Grids are manufactured to accommodate all standard film sizes from 9×12 to 45×45 mm or 8″x10″ to 18″x18″. Customized grids to specifications are available upon request. Grids for use inside cassettes are 3 mm (1/8″) smaller than the corresponding film size, whereas grids for use outside the cassettes are approximately 20 mm (1″) larger than the corresponding film size. Extra large grids are made from two or more smaller sized grids that can be fitted together up to a maximum size of 49 cm x 49 cm (19″x19″).
The focal distance (f0) is the distance between the X-ray tube focal spot and the film. Each lead strip is aligned with the X-ray tube focal spot in a defined angle.
Depending on type of X-ray examination, different focal distances are required. Standard focal distances are 80, 100, 105, 115, 130, 140, 150 and 180 cm. Other focal distances can be made in a range from 40 cm up to infinity. A parallel grid has = ∞. ( ∞=infinity)
Focal range is the distance interval in which an X-ray tube can be used with a certain grid. With lower ratio grids, the focal range is considerably wider, with a higher ratio, the range is narrower.
Grid ratio is defined as the height of the lead strip compared to the distance between the strips. Generally speaking, a grid with a higher grid ratio is more efficient than that with a low ratio.
A high ratio requires, however, a higher exposure rate, since more radiation is absorbed by the grid. It is advisable to use grids with a higher ratio, when images of heavy objects and exposures at higher kV are made.
Grids are manufactured with the following ratios as standard:
Parallel and Focused N30 r 6, 8, 10
Parallel and Focused N40 r 6, 8, 10, 12
Parallel and Focused N70 r 6, 8, 10, 12, 16
Other ratios can be manufactured on special request.
Parallel grids are normally made on the “prismatic section” principle, i.e. the strip heights taper off towards the edges. This reduces the cut-off of primary radiation at the edges – an essential, when large cassettes and short focus-film distances are used.
Parallel grids are also made, where the strip heights even at the edges are retained. Such grids are classified as grids with ratio r, whereas the grids made on the “prismatic section” principle have the ratio ro.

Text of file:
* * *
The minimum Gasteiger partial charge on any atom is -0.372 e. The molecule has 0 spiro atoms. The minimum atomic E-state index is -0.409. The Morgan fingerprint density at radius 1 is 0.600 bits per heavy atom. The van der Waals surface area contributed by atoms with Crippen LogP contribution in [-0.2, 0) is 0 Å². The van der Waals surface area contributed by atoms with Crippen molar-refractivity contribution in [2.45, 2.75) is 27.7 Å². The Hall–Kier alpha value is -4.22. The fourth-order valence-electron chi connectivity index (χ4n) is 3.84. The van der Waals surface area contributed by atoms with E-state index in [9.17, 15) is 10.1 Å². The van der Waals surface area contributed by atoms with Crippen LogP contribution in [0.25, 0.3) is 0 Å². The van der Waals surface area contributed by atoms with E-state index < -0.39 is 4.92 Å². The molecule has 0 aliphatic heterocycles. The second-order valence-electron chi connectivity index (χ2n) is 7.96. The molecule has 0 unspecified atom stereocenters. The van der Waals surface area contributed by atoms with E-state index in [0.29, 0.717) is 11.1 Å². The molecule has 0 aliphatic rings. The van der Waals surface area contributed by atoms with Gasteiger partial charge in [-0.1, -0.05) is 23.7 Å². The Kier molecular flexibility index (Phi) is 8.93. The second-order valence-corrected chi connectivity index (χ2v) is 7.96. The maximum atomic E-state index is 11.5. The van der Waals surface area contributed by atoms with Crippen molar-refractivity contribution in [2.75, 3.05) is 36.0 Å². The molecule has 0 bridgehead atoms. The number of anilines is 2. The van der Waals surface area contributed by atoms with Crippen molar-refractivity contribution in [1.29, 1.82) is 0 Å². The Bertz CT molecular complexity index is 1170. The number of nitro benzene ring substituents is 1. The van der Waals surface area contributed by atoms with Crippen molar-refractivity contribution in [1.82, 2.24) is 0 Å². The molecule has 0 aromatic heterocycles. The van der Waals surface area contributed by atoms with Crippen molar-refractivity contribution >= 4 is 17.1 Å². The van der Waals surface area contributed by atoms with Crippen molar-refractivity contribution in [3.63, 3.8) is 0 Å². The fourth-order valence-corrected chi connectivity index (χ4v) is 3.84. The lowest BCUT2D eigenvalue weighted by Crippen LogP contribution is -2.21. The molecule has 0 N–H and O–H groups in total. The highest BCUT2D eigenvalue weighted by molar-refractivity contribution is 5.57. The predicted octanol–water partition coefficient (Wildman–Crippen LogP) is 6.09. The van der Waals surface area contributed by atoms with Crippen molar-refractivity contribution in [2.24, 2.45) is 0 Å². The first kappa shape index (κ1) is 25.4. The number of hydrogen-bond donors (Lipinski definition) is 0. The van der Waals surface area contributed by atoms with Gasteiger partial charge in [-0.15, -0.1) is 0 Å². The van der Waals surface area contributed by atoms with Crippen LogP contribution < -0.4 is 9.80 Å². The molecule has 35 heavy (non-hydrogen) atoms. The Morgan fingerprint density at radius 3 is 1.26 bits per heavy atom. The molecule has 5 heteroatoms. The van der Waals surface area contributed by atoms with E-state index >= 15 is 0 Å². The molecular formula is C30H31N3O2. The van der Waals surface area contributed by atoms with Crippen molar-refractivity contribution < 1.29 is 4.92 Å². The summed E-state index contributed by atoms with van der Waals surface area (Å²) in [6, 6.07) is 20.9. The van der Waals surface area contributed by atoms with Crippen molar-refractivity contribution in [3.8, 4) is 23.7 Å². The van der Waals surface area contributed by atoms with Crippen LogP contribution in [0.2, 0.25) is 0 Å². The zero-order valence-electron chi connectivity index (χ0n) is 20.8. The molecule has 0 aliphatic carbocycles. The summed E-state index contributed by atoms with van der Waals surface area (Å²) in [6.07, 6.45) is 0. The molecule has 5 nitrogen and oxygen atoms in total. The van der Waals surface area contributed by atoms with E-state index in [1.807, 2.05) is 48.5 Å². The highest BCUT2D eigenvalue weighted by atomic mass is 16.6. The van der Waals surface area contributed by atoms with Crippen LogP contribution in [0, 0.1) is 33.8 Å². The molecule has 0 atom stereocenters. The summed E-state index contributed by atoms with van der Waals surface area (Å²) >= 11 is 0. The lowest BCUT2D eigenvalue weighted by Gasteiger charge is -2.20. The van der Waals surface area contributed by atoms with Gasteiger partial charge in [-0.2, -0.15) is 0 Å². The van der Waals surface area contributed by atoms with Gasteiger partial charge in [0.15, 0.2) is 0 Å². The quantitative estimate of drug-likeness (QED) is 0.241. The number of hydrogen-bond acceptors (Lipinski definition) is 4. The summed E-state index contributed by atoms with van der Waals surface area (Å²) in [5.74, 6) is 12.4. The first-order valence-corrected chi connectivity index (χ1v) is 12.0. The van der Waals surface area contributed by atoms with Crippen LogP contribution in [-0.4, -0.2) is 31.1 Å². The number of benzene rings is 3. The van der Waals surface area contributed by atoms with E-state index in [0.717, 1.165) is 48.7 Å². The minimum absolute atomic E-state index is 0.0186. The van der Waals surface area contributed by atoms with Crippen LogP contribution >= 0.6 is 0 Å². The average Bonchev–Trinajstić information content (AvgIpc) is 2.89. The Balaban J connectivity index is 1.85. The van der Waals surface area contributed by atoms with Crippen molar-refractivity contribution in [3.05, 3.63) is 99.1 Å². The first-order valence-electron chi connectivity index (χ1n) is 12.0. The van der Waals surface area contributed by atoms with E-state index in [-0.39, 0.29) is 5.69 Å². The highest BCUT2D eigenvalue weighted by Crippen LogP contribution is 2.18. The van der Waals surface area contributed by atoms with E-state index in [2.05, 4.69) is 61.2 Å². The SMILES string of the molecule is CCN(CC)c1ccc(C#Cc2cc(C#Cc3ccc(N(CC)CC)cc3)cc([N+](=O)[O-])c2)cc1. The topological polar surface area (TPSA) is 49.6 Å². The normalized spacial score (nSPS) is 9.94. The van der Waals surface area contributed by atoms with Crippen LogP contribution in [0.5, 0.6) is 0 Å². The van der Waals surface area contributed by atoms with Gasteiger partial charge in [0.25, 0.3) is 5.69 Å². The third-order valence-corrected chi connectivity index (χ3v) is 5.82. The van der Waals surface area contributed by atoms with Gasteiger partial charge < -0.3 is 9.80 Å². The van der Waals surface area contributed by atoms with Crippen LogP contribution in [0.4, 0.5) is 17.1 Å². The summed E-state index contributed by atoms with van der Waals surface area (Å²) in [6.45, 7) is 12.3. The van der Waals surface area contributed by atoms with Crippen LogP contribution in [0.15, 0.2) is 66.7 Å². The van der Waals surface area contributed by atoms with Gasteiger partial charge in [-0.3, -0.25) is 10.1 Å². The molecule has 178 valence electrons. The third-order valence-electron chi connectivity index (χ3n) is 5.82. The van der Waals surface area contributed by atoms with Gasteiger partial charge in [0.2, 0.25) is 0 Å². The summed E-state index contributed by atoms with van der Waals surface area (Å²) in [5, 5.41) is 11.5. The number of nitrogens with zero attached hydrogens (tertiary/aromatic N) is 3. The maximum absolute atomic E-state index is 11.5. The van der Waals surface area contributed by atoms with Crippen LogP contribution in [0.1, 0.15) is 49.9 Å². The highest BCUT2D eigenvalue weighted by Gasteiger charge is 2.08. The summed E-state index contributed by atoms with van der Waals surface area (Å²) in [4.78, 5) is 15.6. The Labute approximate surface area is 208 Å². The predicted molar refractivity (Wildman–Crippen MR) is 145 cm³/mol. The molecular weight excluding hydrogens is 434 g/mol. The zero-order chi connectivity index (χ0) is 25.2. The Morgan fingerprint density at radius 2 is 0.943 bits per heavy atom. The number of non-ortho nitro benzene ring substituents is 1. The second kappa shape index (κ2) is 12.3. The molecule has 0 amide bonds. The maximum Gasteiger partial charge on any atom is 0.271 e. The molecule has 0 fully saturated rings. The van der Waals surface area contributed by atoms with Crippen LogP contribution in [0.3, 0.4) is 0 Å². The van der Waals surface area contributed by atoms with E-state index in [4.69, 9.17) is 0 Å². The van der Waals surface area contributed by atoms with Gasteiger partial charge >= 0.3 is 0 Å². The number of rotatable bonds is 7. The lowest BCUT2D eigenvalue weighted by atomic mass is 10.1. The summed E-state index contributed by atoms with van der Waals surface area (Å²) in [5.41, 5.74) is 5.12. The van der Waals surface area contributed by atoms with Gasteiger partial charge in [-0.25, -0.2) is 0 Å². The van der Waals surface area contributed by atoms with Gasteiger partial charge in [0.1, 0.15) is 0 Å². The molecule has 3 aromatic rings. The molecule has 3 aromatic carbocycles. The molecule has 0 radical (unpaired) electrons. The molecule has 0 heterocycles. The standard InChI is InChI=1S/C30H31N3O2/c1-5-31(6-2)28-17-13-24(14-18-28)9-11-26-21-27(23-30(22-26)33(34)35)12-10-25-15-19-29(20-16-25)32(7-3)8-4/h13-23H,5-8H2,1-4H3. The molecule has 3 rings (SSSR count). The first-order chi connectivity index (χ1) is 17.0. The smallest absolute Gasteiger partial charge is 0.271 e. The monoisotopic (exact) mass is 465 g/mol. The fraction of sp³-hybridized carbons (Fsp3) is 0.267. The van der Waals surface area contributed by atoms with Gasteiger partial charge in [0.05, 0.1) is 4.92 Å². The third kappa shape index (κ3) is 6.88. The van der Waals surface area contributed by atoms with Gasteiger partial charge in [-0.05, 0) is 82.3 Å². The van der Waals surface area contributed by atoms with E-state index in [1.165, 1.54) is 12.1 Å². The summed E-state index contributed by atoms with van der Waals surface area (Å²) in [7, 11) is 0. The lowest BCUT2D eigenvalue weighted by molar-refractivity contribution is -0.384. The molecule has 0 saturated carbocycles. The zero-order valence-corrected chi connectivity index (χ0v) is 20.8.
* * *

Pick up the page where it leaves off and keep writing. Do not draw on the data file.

Parallel grids give satisfactory results, when the required image size is small enough, and the exposure admits a low grid ratio. This can be advantageous particularly with bed side exposures, where the absence of a grid/focal distance allow a greater latitude in positioning the X-ray tube.
For radiography and fluoroscopy of thicker objects, where higher kV and shorter exposure times are necessary, focused grids, which are more effective at higher kV, can be used at short focus-film distances. This applies even to general surveys.
When focused grids are used, the central beam of the X-rays is centered at the focal distance. This in order to get the highest possible grid efficiency. The degree of deviation from the indicated focal distance that is admissible is dependent on the grid ratio.
The higher the grid ratio, the narrower the deviation limits.
Two parallel or focused grids of half the thickness and ratio are assembled into one cross grid.
The scatter absorption of a cross grid is approximately the same as that of a one component grid of the same ratio.
However, the 2-directional absorption of a cross grid absorbs more scatter originating from the interior of the object than with a conventional grid of the same ratio. A cross grid is suitable, where a grid with very high ratio is required.
Cross grids are advantageous, when deviating from a right angle arrangement of the film plane, since the cross grid only has half the ratio of the linear grid but in two directions.
High kV Technique
At kilo voltages above 125 kV, the scatter radiation increases significantly and necessitates the use of the most efficient grid. Primary absorption in the grid is of little importance.
A grid of high ratio and high number of lines to the cm should therefore be selected despite of the difficulty of correct alignment. Optimum quality is achieved by the use of high definition intensifying screens and a relatively long focal-film distance.
In order to minimize geometrical unsharpness, LYSHOLM focused grid: N70, r 12 or r16 are recommended.